Massacre at Rocky Ridge 2003 Review
Massacre at Rocky Ridge 2003
Directed by: John Marshall
Starring: Savannah Costello, Paris Kennedy, Tricia Taylor
Review by Luisito Joaquín González
I have to mention the first sign I saw of originality here. You could not count on ten hands the amount of slasher movies that have titles that end with the word ‘massacre’. It must have been tempting for director John Marshall to call his movie Rocky Ridge Massacre. Or even, maybe, Rocky Ridge Party Massacre! But no… Massacre at Rocky Ridge it is.
Right, so you know what to expect. This one is so obscure that it is not yet on the IMDB. It was made by the small independent movie house, Rainforest Studios and despite some of the cast and crew going on to larger things, it has been totally and completely forgotten. There’s not even much you can find by a search on google. What does that tell you? Come on, we have been here before, yes? In a billion+ cases that means that a movie has disappeared simply because it stinks. Stinks like a skunk after a Vindaloo and a tin of baked beans. Pheeeeeeeeeeew!!!
A group of four friends head off in to the woodland on a project for their church. There, they come across an old Crazy Ralph-esque guy who tells them about a group of youngsters that were murdered a while earlier. The killer was never captured, so before long he comes back to leave a few more corpses.
Me, I love surprises. Love them. Thank you John Marshall, because you gave me one of the most unexpected ever. It’s quite obvious by this site that I enjoy watching slasher films, but sometimes the really cruddy ones are extremely painful. Even for me. I was really expecting the worst with a zero budget title that’s not listed on any film websites. But prepare to be shocked folks, because this obscurity is not bad at all. In fact, it’s actually quite good! Massacre at Rocky Ridge is a tribute to Friday the 13th and one that most definitely carries some of the chemistry of a classic killer in the woods yarn.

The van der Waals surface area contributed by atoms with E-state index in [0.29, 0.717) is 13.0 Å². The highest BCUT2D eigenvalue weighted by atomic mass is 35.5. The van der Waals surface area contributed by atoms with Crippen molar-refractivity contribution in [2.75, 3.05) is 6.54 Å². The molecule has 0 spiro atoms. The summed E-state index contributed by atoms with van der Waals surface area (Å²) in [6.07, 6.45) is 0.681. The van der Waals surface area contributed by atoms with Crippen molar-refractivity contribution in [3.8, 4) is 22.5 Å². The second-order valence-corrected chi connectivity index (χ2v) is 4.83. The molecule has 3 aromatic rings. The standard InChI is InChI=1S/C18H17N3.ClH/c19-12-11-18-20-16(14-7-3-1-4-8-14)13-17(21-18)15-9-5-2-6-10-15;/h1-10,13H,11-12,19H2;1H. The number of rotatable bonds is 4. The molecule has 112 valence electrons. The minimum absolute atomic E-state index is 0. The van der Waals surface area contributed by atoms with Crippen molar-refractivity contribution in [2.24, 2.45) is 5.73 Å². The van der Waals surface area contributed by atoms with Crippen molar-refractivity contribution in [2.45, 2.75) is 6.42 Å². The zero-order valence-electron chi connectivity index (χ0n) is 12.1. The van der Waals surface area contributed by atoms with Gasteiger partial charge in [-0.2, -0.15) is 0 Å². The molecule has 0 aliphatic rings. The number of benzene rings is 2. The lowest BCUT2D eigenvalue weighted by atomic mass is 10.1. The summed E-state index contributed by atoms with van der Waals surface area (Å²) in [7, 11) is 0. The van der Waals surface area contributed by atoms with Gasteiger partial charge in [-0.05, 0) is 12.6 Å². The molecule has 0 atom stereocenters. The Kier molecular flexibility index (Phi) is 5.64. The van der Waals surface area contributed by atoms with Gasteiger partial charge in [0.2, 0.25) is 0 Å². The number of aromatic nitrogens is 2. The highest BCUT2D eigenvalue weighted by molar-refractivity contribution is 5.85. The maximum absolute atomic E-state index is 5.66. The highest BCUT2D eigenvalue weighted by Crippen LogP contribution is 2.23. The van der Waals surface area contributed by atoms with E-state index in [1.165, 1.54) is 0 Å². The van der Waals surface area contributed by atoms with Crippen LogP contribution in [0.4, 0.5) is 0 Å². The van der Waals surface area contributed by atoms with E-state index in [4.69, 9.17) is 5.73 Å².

It opens sharply with the murder of a wandering teen after a score that sounds like Halloween on crack. The scene is superbly lighted with energetic photography and attempts at jump scares. The killer looks fantastic in a ‘cherubic’ white mask and cape combo, but the best part is what happens when he finally catches the fleeing bunny. You see what really makes Massacre at Rocky Ridge stand out is that the victims really look like they are getting stabbed. It’s almost like a snuff film in places. They fight for every last breath and the look on their faces when they’re impaled is sometimes uncomfortably realistic. Marshall has done a superb job with his actors and has tried to make things as realistic as possible.
Before watching this, I had seen Sandy Hook Lingerie Party Massacre and there’s a lesbian romp in that flick that involves two overweight chicks and to be frank, its not much fun. I have never really been a huge fan of sex scenes, but I appreciate that they’re part of the ‘exploitation package’. However if you ask me to give my judgement, then seeing two slim counsellors in the closest you can imagine to school uniform ‘get it on’ is a far more appealing proposition than what I saw in Sandy Hook. Ridge has not one, not two, but three lesbo clinches and at least the girls here are attractive with lumps in the right places (not just above the belt!)